When a lost soul attempts to reclaim himself in the American way, it becomes, far too often . . . we all know this . . . another mass murder.
In the past week or so, there have been two more of them.
“This cannot be our new normal. We should be able to feel safe in our grocery stores. We should be able to feel safe in our schools, in our movie theaters and in our communities. We need to see a change.”
When I first saw this quote by U.S. Congressman Joe Neguse, whose district includes Boulder, Colorado, site of one of the shootings, I initially misread that last sentence and thought, oh my God, he’s right. We need a sea change!
And the sea change is about going to war. Every mass killing is an act of war. As a nation, we are fully armed and loaded, indeed, psychologically loaded: ready to go to war against anything and everything, both at home and abroad. A trillion dollars of our national budget is surrendered annually to the military industrialists for “defense,” nuclear weapons, endless war. Add to this the cost of 400 million privately owned guns, stashed in the homes of American citizens. This is called empowerment. We’re ready for every evil that shows itself. What could possibly go wrong?
Racism may or may not have been part of the motive, but the force driving the killer’s actions was much deeper — and more common — than that.
Robert Aaron Long, the suspect arrested for the murder of eight people at several massage parlors in the Atlanta area — a deeply religious young man who was haunted by his addiction to sex — feared he was going to hell. He had just been kicked out of his family’s house and was thinking about committing suicide. Then he decided to wage war against temptation instead and bought a 9 mm handgun at a local gun shop. That same day, within hours, he opened fire at one spa, then another, then another. Six of the eight people killed were Asian women.
Was it a hate crime, the judicial system asked? Such a question seems eerie to me — as though the taking of human life is somehow worse if the killer also had a bad attitude. You know, racism. I get it, though. This is an attempt to put the killer’s actions into some sort of context, so we can understand why it happened. The problem is that the thinking involved here is superficial.
Racism may or may not have been part of the motive, but the force driving the killer’s actions was much deeper — and more common — than that. This was a dehumanization crime. The victims’ humanity was removed. Suddenly they were merely symbols of the perceived wrong, whatever that wrong might be, and they had to be eliminated to make the world a better place.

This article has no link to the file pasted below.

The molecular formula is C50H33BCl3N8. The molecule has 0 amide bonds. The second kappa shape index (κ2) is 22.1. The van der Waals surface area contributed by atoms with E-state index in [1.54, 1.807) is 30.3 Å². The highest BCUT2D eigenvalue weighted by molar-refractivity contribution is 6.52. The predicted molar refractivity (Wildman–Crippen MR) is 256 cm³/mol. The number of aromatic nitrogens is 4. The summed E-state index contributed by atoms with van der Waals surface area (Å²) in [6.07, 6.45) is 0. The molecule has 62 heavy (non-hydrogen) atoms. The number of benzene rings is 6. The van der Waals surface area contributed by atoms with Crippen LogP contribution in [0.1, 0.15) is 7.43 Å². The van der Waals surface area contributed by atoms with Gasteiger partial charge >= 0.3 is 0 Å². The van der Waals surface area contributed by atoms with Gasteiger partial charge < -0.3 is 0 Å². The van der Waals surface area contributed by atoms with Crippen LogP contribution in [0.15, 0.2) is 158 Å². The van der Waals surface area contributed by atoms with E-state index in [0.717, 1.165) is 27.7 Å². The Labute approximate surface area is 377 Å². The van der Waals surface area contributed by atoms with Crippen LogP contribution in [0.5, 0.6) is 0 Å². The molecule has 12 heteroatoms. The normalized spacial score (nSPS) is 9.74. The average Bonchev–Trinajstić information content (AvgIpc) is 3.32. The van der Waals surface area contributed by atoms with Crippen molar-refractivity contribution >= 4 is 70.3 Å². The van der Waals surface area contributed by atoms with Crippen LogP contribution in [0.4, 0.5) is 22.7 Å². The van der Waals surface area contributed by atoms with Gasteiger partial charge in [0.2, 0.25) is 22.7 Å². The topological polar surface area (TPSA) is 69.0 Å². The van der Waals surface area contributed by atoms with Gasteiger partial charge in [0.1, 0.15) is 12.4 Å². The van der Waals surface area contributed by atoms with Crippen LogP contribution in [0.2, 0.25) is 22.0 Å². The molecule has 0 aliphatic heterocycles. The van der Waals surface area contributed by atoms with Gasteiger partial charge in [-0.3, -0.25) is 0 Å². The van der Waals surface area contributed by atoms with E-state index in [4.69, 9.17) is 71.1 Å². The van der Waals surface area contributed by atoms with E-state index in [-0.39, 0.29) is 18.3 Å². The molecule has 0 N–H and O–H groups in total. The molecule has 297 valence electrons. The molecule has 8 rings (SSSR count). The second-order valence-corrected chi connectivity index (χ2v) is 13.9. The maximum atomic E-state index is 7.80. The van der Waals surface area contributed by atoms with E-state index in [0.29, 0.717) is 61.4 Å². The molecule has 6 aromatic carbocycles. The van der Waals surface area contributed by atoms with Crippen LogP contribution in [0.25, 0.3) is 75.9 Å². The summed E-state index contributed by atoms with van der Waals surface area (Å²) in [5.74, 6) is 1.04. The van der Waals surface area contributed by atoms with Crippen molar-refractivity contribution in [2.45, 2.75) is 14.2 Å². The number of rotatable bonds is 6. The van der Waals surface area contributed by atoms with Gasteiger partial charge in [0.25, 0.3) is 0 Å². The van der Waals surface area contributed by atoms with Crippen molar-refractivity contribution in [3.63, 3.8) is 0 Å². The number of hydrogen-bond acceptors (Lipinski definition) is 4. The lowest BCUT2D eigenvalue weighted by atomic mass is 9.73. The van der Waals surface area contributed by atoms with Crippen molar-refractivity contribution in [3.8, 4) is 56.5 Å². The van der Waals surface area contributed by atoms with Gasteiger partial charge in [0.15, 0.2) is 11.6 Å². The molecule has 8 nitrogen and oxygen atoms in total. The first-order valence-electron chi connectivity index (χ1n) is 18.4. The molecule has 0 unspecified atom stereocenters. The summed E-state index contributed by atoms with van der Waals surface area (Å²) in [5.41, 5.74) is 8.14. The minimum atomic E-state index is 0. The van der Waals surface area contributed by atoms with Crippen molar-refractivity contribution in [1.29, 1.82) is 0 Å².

Sound familiar? Another term for this is going to war. The essence of war is dehumanization, but of course then it’s necessary.
When the killing is done in the context of war, it’s not murder. Everyone knows this! It’s necessary. Those we kill in war are the enemy (or collateral damage, but their deaths are the fault of the enemy). The necessity of war is the unifying myth of nationhood; it is questioned only on the margins. At the national center, it’s celebrated and saluted:
“. . . Then conquer we must, when our cause it is just,
And this be our motto: ‘In God is our trust.’
And the star-spangled banner in triumph shall wave
O’er the land of the free and the home of the brave!”
Pondering the national anthem gives one a sense of the sea change that must wash over the land of the free and the home of the brave. In such a land, empowerment exists primarily in relationship to an enemy. And there’s always an enemy, waiting, lurking, ready to attack. Somehow, somehow . . . we must, not simply as a nation but as global citizens, give birth to a new myth: a myth that celebrates understanding, connecting and evolving, rather than conquering. This means attempting to understand even someone who has committed mass murder.
Obviously, this is no simple task. Is it too much to ask even of religion?
Robert Aaron Long’s church, the Crabapple First Baptist Church, of Milton, Ga., issued a statement afterwards, which seemed to have one primary point to make: He ain’t us!
“No blame,” the statement reads, “can be placed upon the victims. He alone is responsible for his evil actions and desires. The women that he solicited for sexual acts are not responsible for his perverse sexual desires nor do they bear any blame in these murders. These actions are the result of a sinful heart and depraved mind for which Aaron is completely responsible.”
The horror of the killings is undeniable. But putting them in a collective context does not lessen the killer’s responsibility for his actions; it simply expands the scope of our ability to understand them. War is just another word for murder, just another word for dehumanization. We not only wage war, we celebrate it. We sing about it. It’s no wonder that so many lost souls trying to reclaim their lives embrace this myth and project their troubles beyond themselves, onto others, then find a gun.
Less than a week after the killings at the three spas, another young man opened fire with an assault rifle in a Boulder supermarket. He killed 10 people.
Life goes on.